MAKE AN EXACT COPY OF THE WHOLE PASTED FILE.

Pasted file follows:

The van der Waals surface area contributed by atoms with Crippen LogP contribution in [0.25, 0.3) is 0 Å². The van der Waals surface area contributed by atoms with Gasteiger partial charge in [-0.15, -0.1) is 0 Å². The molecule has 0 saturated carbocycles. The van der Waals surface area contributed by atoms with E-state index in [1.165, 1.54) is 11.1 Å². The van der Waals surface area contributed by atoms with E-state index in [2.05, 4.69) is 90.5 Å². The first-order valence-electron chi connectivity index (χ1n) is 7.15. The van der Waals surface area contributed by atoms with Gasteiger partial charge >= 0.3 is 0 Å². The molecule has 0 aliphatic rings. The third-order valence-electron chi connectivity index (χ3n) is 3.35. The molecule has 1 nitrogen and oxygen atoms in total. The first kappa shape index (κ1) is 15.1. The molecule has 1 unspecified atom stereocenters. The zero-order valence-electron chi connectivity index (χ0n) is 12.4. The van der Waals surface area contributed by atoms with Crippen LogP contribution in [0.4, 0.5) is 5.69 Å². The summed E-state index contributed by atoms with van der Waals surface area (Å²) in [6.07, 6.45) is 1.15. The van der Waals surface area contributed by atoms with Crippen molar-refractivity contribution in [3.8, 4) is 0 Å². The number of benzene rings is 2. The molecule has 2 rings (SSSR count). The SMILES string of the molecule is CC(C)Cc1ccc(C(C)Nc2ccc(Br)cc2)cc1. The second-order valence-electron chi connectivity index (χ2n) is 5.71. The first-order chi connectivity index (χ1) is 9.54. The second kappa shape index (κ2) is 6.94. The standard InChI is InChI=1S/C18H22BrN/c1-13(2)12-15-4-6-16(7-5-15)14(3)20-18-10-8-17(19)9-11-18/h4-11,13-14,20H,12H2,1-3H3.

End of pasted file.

The van der Waals surface area contributed by atoms with Crippen LogP contribution in [0.25, 0.3) is 0 Å². The van der Waals surface area contributed by atoms with Gasteiger partial charge in [-0.15, -0.1) is 0 Å². The molecule has 0 saturated carbocycles. The van der Waals surface area contributed by atoms with E-state index in [1.165, 1.54) is 11.1 Å². The van der Waals surface area contributed by atoms with E-state index in [2.05, 4.69) is 90.5 Å². The first-order valence-electron chi connectivity index (χ1n) is 7.15. The van der Waals surface area contributed by atoms with Gasteiger partial charge >= 0.3 is 0 Å². The molecule has 0 aliphatic rings. The third-order valence-electron chi connectivity index (χ3n) is 3.35. The molecule has 1 nitrogen and oxygen atoms in total. The first kappa shape index (κ1) is 15.1. The molecule has 1 unspecified atom stereocenters. The zero-order valence-electron chi connectivity index (χ0n) is 12.4. The van der Waals surface area contributed by atoms with Crippen LogP contribution in [0.4, 0.5) is 5.69 Å². The summed E-state index contributed by atoms with van der Waals surface area (Å²) in [6.07, 6.45) is 1.15. The van der Waals surface area contributed by atoms with Crippen molar-refractivity contribution in [3.8, 4) is 0 Å². The number of benzene rings is 2. The molecule has 2 rings (SSSR count). The SMILES string of the molecule is CC(C)Cc1ccc(C(C)Nc2ccc(Br)cc2)cc1. The second-order valence-electron chi connectivity index (χ2n) is 5.71. The first-order chi connectivity index (χ1) is 9.54. The second kappa shape index (κ2) is 6.94. The standard InChI is InChI=1S/C18H22BrN/c1-13(2)12-15-4-6-16(7-5-15)14(3)20-18-10-8-17(19)9-11-18/h4-11,13-14,20H,12H2,1-3H3.